The FERMA 2012 Benchmarking Survey closed on 20 June with a healthy response which exceeded all previous surveys. Between now and the seminar on 22 October, FERMA and sponsors AXA Corporate Solutions and Ernst & Young will be preparing a report based on the findings.
According to Cristina Martinez, FERMA board member with responsibility for the survey, “This report will be a valuable source of information for companies across Europe. They will be able to compare the maturity of their risk management policies and processes against others in their own business sector and in other countries. I am really looking forward to seeing the results.”
After the survey closed, FERMA spoke to a number of members to get their impressions of this year’s edition and the aspects that they find most interesting and useful. Here are their comments.
Alessandro De Felice
Board member of FERMA and ANRA and Group Risk Manager at Prysmian
“I believe it’s important that risk managers take the trouble to complete the survey as it is in all our interests that there is the data to analyse for benchmarking,” said Alessandro. He completed the whole survey after overcoming a small hurdle. “I had to forward to a personal email as the company firewall wouldn’t allow access from office but then it only took about 20 minutes to complete.”
His responsibilities go from insurance to enterprise risk management (ERM) and he says: “Parts of the survey which I found particularly interesting were the questions on promoting risk management internally, the creation of a risk committee and how the risk committee needs to be involved with functions like internal audit, health and safety and security.”
There is likely to be, however, less application to the Italian market in general, considering the size of most Italian companies. “We have a small number of large companies and a large number of medium and small companies which don’t strictly follow ERM and corporate governance approaches to risk management.” At the same time, integrating risk management is important for these companies because they are often suppliers to much larger, quoted companies.
Director of Risk Management Bilfinger Berger Budownictwo and member of POLRISK
For Krzysztof, the section of the survey on risk management governance was particularly relevant, because he has been looking at the company risk management framework locally, and the group has been doing a similar exercise internationally. “So the items on risk governance helped me to refresh our approach,” he commented. Krzysztof added that since risk management practices vary between business sectors and markets, he will be interested to see the comparisons shown by the survey results.
Having joined PolRisk in 2011, Krzysztof was doing the survey for the first time, and he found it straightforward. The group has a global insurance programme and his responsibilities include just the local insurances, but he was able to answer all the questions. He suggested: “Future surveys could include more on compliance and ethics. These are going to be increasingly important areas for risk management.”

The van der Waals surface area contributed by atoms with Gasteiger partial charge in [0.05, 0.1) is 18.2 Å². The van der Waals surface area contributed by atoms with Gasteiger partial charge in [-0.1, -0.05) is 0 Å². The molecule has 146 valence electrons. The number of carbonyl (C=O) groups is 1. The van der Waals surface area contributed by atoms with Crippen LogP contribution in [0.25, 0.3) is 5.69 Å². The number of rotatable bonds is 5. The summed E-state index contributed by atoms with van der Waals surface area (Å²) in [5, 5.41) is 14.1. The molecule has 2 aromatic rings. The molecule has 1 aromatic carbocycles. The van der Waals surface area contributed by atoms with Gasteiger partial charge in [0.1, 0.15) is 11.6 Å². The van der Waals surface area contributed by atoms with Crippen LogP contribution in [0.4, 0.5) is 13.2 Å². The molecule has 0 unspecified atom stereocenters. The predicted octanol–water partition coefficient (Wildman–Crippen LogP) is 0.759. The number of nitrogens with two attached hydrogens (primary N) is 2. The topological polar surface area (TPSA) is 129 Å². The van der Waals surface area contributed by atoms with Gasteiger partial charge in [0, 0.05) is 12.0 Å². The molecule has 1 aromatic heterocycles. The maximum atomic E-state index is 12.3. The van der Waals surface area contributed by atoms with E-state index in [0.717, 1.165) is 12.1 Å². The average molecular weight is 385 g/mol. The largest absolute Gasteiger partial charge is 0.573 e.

Global Head of Insurance Triumph International and a member of SIRM
For Sabrina, this was the second time she completed the survey and she thought by comparison it was more structured and had more substance than two years ago. She did observe, however, that there were some questions in the risk management section that left room for interpretation which could make compiling the results more difficult. “The next survey could perhaps look at the definitions.” She also believes that allowing respondents to add comments could add depth.
“I found all the questions interesting and completed the whole survey. As I am responsible for insurance, this section was very important, but so too are better risk governance and the risk management process. I apply the risk management principles in my daily work. When you are developing a risk management function, you can use the results as a basis for validation, not following them mechanically but as a tool in developing your own strategy. They give a basis for comparison.”
As Switzerland is not a member of the European Union, the EU-related topics are less immediately relevant to Swiss companies but many of them have EU subsidiaries and so still want to know what is happening with EU measures. “Otherwise, the extent to which the findings will be relevant depends on the maturity of the company,” Sabrina adds.
Risk and Insurance Manager DHL Poland and member of POLRISK
As a regional area risk and insurance manager for a global group, Bob says that the survey results will be interesting for him but more relevant to the group’s central risk management operation in London where most decisions on risk and insurances are centrally coordinated.
For himself, he wants to see the insurance results, because in Central and Eastern Europe there are still a lot of people in the industry with a civil service approach, a legacy from the state owned insurance companies in the Communist era. “It is getting much better,” he says, “but there is still some way to go.” Claims handling is also an issue. “There is still a lot of the old ‘deny all claims’ mentality.”
President of ANRA and Risk Manager, Telecom Italia
“I think the survey works very well. Even without the answers, the questions are very useful as they give us a picture of where we are in the profession. That said, the questions are not easy, and I think there is still confusion about what we mean by risk management, for instance, whether we are talking about strategy or compliance. I believe we can clarify that in the next version.”